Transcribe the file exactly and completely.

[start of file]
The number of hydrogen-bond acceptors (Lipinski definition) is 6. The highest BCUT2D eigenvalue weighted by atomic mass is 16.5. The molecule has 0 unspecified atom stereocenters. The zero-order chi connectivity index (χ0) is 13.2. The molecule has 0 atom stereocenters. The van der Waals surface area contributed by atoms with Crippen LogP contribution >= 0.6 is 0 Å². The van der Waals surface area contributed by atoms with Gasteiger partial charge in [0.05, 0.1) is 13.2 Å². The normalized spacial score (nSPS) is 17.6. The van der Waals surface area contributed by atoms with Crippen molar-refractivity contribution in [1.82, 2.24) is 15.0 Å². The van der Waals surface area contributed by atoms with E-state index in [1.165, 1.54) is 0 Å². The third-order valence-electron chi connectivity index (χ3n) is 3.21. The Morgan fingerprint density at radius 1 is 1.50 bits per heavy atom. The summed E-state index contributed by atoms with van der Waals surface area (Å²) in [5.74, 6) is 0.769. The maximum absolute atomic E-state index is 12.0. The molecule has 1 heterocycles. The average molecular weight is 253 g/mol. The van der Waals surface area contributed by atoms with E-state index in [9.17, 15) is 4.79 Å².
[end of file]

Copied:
The number of hydrogen-bond acceptors (Lipinski definition) is 6. The highest BCUT2D eigenvalue weighted by atomic mass is 16.5. The molecule has 0 unspecified atom stereocenters. The zero-order chi connectivity index (χ0) is 13.2. The molecule has 0 atom stereocenters. The van der Waals surface area contributed by atoms with Crippen LogP contribution >= 0.6 is 0 Å². The van der Waals surface area contributed by atoms with Gasteiger partial charge in [0.05, 0.1) is 13.2 Å². The normalized spacial score (nSPS) is 17.6. The van der Waals surface area contributed by atoms with Crippen molar-refractivity contribution in [1.82, 2.24) is 15.0 Å². The van der Waals surface area contributed by atoms with E-state index in [1.165, 1.54) is 0 Å². The third-order valence-electron chi connectivity index (χ3n) is 3.21. The Morgan fingerprint density at radius 1 is 1.50 bits per heavy atom. The summed E-state index contributed by atoms with van der Waals surface area (Å²) in [5.74, 6) is 0.769. The maximum absolute atomic E-state index is 12.0. The molecule has 1 heterocycles. The average molecular weight is 253 g/mol. The van der Waals surface area contributed by atoms with E-state index in [9.17, 15) is 4.79 Å².